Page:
Psychiatrist Frank Njenga supported calls for capital punishment to be abolished. He said said experts should be involved to assess the level of reform achieved by a convict in consultation with prison officials. The experts would help re-integrate the convicts with the community to ensure they don’t meet hostility after their release from prison.
Njenga said the recommendations of prisons should be considered in determining whether a capital offender is reformed enough to be set free. “There is no guarantee on whether the offender can’t repeat the offence, but for instance, if the circumstances under which the offender committed the offence are no longer there, there is no likelihood of repeating the crime once released,” he said.
‘Defiant’ Ochuka the last man to face the hangman’s noose
Kenya Air Force Senior Private Hezekiah Rabala Ochuka was executed on July 9, 1987, at Kamiti Maximum Prison, making history as the last death row convict to face the hangman’s noose.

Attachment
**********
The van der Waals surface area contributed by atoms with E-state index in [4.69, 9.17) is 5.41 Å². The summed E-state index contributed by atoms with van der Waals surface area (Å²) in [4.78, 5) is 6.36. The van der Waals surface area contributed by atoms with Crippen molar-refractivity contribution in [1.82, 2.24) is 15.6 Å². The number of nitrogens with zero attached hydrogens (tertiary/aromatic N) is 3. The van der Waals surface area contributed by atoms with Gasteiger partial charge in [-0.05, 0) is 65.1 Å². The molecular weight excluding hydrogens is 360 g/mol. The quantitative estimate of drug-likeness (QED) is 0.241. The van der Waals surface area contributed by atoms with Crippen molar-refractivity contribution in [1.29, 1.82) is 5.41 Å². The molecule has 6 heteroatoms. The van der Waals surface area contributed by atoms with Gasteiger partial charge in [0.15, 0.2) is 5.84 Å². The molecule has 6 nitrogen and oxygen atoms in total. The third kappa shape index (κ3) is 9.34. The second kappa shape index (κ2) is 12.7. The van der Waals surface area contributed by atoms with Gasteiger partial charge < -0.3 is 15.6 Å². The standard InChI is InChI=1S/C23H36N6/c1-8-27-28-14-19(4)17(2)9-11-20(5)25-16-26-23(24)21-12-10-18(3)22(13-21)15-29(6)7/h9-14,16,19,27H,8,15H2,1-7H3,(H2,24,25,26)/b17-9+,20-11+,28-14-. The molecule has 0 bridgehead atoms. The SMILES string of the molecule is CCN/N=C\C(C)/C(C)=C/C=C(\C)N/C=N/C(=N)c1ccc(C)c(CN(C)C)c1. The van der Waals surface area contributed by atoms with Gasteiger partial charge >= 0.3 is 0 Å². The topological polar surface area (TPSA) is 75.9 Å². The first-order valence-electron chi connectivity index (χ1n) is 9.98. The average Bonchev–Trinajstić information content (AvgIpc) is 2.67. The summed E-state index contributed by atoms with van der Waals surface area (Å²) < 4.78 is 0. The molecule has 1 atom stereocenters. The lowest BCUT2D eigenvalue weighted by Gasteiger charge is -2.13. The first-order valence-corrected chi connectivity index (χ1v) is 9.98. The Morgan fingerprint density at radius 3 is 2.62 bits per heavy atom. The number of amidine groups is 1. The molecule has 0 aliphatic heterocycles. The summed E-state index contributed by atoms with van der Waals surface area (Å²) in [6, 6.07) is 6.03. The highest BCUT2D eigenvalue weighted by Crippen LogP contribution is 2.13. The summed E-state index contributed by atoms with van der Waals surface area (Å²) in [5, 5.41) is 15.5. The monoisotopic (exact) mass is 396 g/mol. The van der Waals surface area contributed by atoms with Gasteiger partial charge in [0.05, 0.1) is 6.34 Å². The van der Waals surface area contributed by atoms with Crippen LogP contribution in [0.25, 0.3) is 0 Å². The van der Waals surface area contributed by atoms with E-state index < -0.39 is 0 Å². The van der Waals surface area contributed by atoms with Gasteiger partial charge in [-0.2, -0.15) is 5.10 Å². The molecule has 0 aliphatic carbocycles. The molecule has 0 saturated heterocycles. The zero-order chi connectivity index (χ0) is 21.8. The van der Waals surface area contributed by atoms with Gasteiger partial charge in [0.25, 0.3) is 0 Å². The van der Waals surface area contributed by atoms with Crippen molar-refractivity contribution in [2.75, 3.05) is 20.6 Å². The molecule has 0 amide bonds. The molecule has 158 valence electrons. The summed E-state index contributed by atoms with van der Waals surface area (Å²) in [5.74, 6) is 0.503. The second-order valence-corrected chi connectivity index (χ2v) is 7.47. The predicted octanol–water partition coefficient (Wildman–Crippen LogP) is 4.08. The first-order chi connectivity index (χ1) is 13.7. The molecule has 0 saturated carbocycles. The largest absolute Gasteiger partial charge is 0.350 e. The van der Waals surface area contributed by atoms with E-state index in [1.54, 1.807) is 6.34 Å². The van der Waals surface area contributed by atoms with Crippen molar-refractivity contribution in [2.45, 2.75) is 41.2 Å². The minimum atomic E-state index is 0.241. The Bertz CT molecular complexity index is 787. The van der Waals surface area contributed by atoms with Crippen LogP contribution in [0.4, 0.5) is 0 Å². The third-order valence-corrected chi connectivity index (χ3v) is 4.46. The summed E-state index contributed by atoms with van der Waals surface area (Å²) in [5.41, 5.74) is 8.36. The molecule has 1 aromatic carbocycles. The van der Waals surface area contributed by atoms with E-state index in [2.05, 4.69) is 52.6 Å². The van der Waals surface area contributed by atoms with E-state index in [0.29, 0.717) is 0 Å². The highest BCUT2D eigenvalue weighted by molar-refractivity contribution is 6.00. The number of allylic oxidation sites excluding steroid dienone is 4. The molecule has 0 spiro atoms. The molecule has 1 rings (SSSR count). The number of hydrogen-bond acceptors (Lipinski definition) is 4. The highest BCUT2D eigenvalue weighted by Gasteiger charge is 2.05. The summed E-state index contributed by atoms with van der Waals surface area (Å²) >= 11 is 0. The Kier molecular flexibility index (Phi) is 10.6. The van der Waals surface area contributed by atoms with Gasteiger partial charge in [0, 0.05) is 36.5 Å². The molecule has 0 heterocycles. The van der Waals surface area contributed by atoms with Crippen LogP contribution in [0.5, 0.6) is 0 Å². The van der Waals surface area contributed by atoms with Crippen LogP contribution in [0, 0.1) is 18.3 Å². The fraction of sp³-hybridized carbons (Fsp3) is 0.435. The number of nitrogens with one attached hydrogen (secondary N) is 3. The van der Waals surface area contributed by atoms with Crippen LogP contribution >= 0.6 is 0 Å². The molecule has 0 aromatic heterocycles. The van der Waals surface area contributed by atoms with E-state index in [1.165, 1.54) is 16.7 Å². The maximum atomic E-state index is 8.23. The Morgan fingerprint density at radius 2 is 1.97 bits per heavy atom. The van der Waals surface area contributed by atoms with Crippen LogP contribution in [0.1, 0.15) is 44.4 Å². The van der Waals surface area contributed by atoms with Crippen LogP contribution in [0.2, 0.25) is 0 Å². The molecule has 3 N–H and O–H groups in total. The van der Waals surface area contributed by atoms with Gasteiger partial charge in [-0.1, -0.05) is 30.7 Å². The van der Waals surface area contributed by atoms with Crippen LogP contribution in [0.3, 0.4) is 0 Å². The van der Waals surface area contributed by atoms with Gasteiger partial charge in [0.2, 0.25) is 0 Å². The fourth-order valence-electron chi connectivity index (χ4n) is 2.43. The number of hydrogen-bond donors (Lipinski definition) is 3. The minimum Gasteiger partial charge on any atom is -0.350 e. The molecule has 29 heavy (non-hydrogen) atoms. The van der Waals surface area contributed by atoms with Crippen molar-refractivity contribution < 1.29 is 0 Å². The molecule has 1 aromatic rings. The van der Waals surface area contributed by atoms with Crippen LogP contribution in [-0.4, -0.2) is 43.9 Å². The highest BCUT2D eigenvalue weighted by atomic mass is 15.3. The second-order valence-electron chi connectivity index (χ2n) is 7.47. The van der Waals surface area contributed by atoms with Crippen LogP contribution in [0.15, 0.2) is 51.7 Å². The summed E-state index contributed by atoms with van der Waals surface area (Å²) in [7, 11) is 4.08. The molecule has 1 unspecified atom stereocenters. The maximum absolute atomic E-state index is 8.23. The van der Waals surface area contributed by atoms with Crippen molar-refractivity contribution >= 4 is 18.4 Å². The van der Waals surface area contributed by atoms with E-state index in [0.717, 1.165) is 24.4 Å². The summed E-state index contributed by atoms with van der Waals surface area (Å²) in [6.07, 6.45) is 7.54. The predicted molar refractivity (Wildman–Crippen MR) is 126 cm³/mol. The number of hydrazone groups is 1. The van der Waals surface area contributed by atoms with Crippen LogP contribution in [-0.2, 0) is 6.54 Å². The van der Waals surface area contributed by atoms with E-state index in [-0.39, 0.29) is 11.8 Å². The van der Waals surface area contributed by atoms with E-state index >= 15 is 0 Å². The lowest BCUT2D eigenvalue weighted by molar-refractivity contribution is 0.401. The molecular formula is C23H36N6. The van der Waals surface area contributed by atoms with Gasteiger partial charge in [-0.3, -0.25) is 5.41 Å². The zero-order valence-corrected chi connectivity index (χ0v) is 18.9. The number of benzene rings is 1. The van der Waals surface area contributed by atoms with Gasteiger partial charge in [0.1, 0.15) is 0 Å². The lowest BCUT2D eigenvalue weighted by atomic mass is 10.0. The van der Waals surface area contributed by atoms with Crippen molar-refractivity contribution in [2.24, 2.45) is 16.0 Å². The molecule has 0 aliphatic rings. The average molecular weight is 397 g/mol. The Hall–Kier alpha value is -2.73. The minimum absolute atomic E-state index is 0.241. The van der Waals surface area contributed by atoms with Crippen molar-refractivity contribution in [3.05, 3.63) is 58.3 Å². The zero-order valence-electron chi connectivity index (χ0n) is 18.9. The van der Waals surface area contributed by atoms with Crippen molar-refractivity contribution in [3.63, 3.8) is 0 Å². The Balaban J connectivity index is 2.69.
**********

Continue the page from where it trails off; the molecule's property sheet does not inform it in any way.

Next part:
Ochuka had earlier made history for ruling Kenya for six hours on August 1, 1982, after planning and executing the infamous coup against retired President Daniel Moi, for which he was sentenced to death.
Retired hangman Michael Kirugumi, who killed Ochuka, said, in an interview with the media in 2004 that Ochuka met death with “composure and defiance”. Ochuka had been handed the extreme penalty after he was convicted of treason, the gravest military offence.
Since then, many capital offenders have been sentenced to face the hangman but none has been executed. The country has about 3,000 inmates on death row and life imprisonment. Some of them have, however, been set free after recommendations by the Power of Mercy Advisory Committee.
Among them is 72-year-old James Mureithi, who was set free by President Uhuru Kenyatta on October last year after 41 years behind bars, and 68-year-old Teresia Wanjiku, who had been sentenced for life and was serving her 24th year in prison.
As prisons undergo renovations, convicts sentenced to death or life in prison move from one maximum detention facility to another for the rest of their lives, unless they get the presidential pardon.